In A Rush?
Abortion beliefs and decisions involve personal, medical, socioeconomic, and religious variables. How can we stamp reproductive rights with a “one-size fits all” rule? With that (looking at you Marco Rubio), I give you five reasons why we need an open chat about abortion restrictions and Zika-related microcephaly.
Our Policymakers Have No Idea what “Microcephaly” Really Entails
What does the GOP know about microcephaly? Can they even spell it? Marco Rubio stated: “Obviously, microcephaly is a terrible prenatal condition that kids are born with” Obviously Marco, obviously. Go spend a day or ten in a neonatal intensive care unit.
Overall, it’s a pretty rare condition, affecting about 2 babies per 10,000 births. By now, everyone has probably Wikipedia’d “microcephaly” and learned it literally means “small-headed-ness” (New Latin: microcephalia). If you want to seem smart at work, you can name-drop diseases like Cri-du-chat, or Smith-Emli-Opitz syndrome, or Menke’s disease. But unless you’re a parent of a microcephalic child or a medical professional, it’s hard to grasp the condition. Some children go on to live quality lives while others can face a constellation of seizures, blindness, hearing loss, and more. There’s microcephaly and then there’s severe microcephaly; it varies and should be dealt with on a case-by-case basis.
Politicians Aren’t Pregnant Mothers
Yet they speak for them. A recent poll showed that 60% of Americans would consider an abortion, at any stage, if a baby had signs of microcephaly. Whether this is based on unjust fear or not, it warrants an open discussion.
It’s impossible to fathom what it must be like to find out, in a second-trimester, that your baby has microcephaly. You can’t speak for these women and say: “well, I’m pro-life so yep.” Some families can embrace the challenge while others can’t and may inadvertently lead disabled children into a difficult life. Harsh reality and this leads me to my next point…
“Pro-Life” versus “Quality of Life”
We should always maintain that children are individuals – not numbers and not defined by a disease. Some children with microcephaly go to school, have hobbies, and live life to the max. I have so much respect for Viviane Lima, a 34-year-old mother raising two teenage girls with microcephaly in Brazil, who created a WhatsApp support group for moms of children with microcephaly. Moms like her are taking a stand to support other fear-stricken moms.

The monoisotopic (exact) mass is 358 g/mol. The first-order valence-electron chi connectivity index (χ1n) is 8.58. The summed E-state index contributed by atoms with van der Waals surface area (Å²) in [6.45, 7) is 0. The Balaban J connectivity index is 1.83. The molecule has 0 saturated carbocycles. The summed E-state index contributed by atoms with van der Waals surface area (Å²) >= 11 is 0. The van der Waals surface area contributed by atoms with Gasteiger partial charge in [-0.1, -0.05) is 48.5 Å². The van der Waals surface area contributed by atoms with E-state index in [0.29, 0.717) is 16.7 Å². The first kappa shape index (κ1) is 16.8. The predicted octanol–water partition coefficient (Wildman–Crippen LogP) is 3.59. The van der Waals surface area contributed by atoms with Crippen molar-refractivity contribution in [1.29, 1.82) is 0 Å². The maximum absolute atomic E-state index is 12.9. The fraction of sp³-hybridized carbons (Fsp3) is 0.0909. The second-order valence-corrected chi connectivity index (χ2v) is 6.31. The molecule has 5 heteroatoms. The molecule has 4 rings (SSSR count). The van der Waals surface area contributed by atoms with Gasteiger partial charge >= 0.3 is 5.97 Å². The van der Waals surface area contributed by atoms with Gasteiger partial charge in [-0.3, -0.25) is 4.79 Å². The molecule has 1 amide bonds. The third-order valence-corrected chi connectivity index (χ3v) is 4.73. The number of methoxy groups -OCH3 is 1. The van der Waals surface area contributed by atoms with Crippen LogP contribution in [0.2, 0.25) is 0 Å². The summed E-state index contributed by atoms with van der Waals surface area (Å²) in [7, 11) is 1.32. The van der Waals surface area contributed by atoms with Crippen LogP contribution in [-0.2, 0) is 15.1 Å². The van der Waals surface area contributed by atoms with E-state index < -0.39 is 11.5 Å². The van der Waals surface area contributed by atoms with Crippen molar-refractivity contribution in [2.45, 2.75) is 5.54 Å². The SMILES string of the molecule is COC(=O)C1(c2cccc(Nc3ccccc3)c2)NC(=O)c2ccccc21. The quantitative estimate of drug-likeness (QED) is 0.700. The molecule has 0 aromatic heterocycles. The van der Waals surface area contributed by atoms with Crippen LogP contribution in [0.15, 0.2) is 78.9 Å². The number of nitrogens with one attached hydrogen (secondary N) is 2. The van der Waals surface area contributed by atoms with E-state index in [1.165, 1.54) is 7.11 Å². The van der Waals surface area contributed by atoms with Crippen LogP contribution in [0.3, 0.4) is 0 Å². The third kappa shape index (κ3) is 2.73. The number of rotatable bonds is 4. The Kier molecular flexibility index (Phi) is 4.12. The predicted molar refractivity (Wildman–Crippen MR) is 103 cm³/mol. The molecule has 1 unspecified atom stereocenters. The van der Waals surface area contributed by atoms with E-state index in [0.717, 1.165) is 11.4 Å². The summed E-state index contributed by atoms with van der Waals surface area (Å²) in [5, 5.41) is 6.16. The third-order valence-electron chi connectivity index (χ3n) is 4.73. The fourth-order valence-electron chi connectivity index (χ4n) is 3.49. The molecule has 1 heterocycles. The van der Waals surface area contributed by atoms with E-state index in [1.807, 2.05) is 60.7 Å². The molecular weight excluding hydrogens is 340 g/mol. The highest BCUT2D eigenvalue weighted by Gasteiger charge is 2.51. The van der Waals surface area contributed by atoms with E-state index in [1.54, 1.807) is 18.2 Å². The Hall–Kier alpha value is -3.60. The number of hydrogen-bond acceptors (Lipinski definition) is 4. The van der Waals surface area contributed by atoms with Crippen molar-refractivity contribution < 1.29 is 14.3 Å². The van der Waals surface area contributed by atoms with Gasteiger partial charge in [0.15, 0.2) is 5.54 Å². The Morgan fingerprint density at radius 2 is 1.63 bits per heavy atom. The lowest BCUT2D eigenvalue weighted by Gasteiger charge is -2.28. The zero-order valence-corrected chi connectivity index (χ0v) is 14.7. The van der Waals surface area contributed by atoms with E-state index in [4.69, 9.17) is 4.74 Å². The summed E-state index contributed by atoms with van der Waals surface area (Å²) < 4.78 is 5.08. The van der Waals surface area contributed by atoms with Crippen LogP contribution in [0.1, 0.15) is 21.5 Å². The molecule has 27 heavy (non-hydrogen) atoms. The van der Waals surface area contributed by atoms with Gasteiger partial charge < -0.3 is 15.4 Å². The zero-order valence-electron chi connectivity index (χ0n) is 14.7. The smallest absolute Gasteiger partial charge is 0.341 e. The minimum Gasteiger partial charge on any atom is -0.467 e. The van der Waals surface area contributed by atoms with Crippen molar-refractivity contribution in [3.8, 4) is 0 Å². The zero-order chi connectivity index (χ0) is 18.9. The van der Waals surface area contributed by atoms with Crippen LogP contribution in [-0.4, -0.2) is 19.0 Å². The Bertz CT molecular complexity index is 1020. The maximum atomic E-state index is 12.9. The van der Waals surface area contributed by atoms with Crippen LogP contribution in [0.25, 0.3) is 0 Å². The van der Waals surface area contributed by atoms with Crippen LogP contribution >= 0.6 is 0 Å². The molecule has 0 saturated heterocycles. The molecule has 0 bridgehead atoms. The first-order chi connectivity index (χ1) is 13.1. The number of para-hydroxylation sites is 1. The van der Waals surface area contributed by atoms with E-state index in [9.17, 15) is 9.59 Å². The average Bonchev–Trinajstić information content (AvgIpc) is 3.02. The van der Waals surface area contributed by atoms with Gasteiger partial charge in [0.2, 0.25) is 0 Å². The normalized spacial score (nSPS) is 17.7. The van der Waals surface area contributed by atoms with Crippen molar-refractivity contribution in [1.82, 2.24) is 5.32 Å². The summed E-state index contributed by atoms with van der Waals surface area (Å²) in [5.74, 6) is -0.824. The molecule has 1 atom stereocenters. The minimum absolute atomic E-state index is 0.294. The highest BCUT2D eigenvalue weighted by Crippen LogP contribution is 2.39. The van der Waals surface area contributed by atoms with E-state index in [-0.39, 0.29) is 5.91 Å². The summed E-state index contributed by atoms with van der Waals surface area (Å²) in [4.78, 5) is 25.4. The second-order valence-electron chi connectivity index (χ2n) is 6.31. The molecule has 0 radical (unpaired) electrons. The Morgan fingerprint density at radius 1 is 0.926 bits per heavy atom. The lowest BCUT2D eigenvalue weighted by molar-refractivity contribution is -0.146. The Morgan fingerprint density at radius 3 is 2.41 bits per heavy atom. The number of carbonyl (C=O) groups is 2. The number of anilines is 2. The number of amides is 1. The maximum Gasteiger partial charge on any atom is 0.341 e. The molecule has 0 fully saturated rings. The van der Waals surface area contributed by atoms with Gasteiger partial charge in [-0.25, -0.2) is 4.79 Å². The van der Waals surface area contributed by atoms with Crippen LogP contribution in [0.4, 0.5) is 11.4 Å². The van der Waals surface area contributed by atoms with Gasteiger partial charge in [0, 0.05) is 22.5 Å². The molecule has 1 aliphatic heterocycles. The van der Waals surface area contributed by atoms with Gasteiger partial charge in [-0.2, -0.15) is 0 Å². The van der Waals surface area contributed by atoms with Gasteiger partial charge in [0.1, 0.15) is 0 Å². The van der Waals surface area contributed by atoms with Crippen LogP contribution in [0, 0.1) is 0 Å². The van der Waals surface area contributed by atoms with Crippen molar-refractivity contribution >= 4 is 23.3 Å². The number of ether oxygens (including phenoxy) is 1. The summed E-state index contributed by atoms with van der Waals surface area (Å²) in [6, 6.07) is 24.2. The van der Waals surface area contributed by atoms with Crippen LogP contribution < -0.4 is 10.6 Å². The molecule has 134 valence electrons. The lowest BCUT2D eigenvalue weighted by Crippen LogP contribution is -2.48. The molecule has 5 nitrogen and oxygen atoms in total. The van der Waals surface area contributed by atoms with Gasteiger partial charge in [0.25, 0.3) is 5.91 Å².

But if you lack support, live in poverty, and cannot afford healthcare, life may pan itself out a little differently; especially if your child has severe microcephaly. Everyone loves their children but healthcare access is a cruel, unemotional foe for many. In Brazil, some dads to microcephalic children straight abandoned their families. All aboard the scumbag express.
Questions to ask a wise person:
Is it selfish to lead a child with severe microcephaly into a life with inadequate resources? An adoption is a viable choice for some but how will these children fair? Will this lead to more dangerous abortions? Why is “quality of life” left out of this debate?
Healthcare isn’t Free.
It feels callous to consider the “cost” of diseases but our healthcare spending ridiculous and we need to. If visiting an emergency department for a broken bone can run you thousands of dollars, imagine the cost of all the procedures, treatments, appointments, and therapies for a child with severe microcephaly. I wish all children could get top-notch, timely, care but that simply isn’t our reality. So who’s going to pay?
A baby with microcephaly can run a healthcare tab of about $2 million dollars in the first few years of life. Multiply that by the 5000 cases Brazil is dealing with.
We Don’t Have a “Zika Virus” Crystal Ball
Aedes mosquitoes are the Kardashians of the insect world. They’re famous and these little bastards are enjoying it. They’re remarkable at transmitting disease, breed like it’s prom night, and have a wide geographical range.
Brazil already has nearly 1800 cases of microcephaly. Puerto Rico has about 5600 cases of zika, including 672 pregnant women, and recently had its first zika-related microcephaly case (get that country some birth control). How are we doing in the United States? We have about 500 pregnant women with zika and have already had a few cases of associated birth-defects.
Is it time to panic? No, aside from the routine prevention strategies, it’s time for pregnant women to avoid unnecessary travel to zika-affected areas.
What’s My Point?